That's what three women highlighted in this month's More magazine say their stories illustrate -- that like fine wine, life matures into a richer and more satisfying blend. The women -- Shelley Goodstein of Arizona, Rhonda Smith of Florida and Colleen Scholer of Iowa -- are all winners of More's 2010 Beauty Search.
"Women well into their 60s wrote in and said that life just keeps getting better. They know what works, can afford better clothes and beauty treatments and eat healthier and higher quality food," Monsma told StyleList on set at the winner photo shoot. "There are so many who start a chapter two to their lives after their kids grow up, when they focus on themselves and do all the things they've always wanted to do."
StyleList exclusively joined the three winners for their October cover shoot, where we were amazed by stories of cancer conquered and success through the stress of single motherhood -- all survived and marked by reinventions that left the ladies looking and feeling better than before.
Just five years ago, grand prize winner Shelley Goodstein was in the middle of a messy divorce and jobless with three young children while managing diabetes without health insurance. With the steadfast support of friends, Goodstein landed a job as a pharmaceutical sales rep, which put her on the path to meeting her future husband -- a doctor who is nine years her junior.
The couple fell in love, married, and Goodstein set out to accomplish a dream she has always had: to become an author. That's when the More beauty contest became a serendipitous discovery.
"I was doing online research for a beauty book I'm writing for women when I bumped into the More contest and signed up," said Goodstein. "I can't believe this has happened. Now I want to use my prize money to get this book published!"
Among her best beauty advice for women over 40, the self-described sunscreen addict says to look for products that are specifically formulated for your new needs and concerns. Just because it has worked for you the past 20 years doesn't mean it's the best product for what you're using now.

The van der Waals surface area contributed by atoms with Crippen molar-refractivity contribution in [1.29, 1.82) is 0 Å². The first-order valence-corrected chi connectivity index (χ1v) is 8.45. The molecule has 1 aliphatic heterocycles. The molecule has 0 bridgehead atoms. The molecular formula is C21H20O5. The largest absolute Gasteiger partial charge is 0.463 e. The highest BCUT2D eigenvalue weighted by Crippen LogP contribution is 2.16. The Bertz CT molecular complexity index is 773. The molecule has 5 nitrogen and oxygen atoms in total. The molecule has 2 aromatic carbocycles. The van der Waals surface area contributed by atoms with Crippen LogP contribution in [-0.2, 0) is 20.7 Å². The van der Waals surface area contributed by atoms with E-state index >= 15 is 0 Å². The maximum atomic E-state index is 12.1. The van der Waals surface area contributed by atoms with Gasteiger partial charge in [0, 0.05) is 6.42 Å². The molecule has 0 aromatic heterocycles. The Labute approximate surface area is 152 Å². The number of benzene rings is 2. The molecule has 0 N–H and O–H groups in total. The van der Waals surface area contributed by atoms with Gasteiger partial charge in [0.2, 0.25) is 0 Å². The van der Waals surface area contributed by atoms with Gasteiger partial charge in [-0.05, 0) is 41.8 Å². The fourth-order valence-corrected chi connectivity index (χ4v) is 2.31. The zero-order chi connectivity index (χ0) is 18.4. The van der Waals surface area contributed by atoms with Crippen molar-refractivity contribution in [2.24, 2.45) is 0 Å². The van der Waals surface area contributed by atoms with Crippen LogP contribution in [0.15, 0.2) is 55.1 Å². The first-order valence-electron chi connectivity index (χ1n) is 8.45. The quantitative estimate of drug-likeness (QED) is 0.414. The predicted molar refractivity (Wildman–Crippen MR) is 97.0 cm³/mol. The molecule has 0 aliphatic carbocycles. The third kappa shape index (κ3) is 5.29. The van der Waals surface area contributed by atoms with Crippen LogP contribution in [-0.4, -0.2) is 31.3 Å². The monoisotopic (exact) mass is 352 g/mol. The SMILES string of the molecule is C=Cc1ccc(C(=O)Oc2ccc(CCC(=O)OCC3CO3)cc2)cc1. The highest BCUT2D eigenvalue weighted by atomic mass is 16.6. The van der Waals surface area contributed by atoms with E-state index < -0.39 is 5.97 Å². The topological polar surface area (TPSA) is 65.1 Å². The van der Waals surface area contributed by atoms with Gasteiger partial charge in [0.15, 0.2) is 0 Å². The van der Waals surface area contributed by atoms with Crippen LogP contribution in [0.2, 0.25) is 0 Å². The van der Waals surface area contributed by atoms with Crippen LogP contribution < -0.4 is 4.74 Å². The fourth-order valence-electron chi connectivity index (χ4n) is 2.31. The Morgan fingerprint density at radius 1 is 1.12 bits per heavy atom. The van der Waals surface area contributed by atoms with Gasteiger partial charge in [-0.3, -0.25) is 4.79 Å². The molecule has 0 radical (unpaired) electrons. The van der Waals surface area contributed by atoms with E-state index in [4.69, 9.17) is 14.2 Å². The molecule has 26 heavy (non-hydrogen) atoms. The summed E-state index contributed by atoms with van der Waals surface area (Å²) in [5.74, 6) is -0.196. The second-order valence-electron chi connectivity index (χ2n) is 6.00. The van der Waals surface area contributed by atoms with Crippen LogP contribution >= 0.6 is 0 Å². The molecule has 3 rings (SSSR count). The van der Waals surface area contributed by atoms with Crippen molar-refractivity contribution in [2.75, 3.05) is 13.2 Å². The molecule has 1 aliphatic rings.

"When applying blush, don't go for the apple of the cheek because it lowers with age. Instead, apply blush on the top of the cheekbone for a lift," advises Monsma. (See more great blush ideas from The Daily Makeover here.)
Yet it wasn't the beauty tricks that lured Goodstein's younger husband in, according to the doctor -- whose tall, dark and handsome looks may sound like a cliché -- but we swear it's the only accurate way to describe him.
"I've never thought of her as an older woman," the 37 year-old told us when asked what he finds most attractive about older women. "But what's fun -- and definitely the sexiest -- is that she knows what she wants."
First place winner Rhonda Smith was enjoying a manicure and the makeup works when she told us about her previous life as an MBA who jammed in 12 to 14 hour days traveling the country to provide consulting services when a stage one breast cancer diagnosis hit. After two surgeries and rounds of radiation and chemo, a cancer-free Smith realized her priorities and quality of life would forever be changed.
"Cancer was one of the best things happened to me. It made me look at my life differently and focus on putting myself first and creating a healthy lifestyle," Smith told StyleList.
Now the creator of breastcancerpartner.com -- a site dedicated to helping women transition back to everyday life after cancer -- Smith says her active lifestyle has her getting more compliments than ever before. "I don't really wear makeup, maybe a little foundation and eyeliner. I find that what really makes the difference is eating organic food, doing a cleansing detox, and taking the time to recover, restore and re-energize -- which is what I teach cancer survivors to do," said Smith.
Meanwhile, an effusively vibrant and smiling Colleen Scholer sat nearby setting in a head full of pin curls -- and we assumed the leggy and svelte blonde surely must be a professional model. But the mom of three says she was an awkward duckling before turning swan-like after the age of 40.
"People would call me the 'tall giraffe girl.' All those things I hated when I was younger -- my oily skin, my long, lanky limbs -- have turned out to be advantages in older age," said Scholer. "My skin has a sheen to it when so many others are dry, and let's just say long legs age well!"
The one beauty challenge the midwesterner did overcome was the all too-common menopausal symptom of drying, brittle hair. Scholer swears by Neil George's Indian Gooseberry Oil, which she works through wet hair and then rubs the extra drops onto the back of hands for healing hydration.
And while the sometime-publicist says she can't live without Bobbi Brown's lip balm, she says the greatest beauty secret of all is your state of mind.
That's the sense we got from spending an afternoon with the enlivened trio, who were all glowing from the thrill of being pampered and photographed on a professional shoot that was one of the most glamorous moments in their lives -- proms and weddings included.
And when Scholer waved her cell phone in front of our face to excitedly show us the text message her kids had sent that morning from Iowa, we couldn't agree more.
"You rock it, mom!"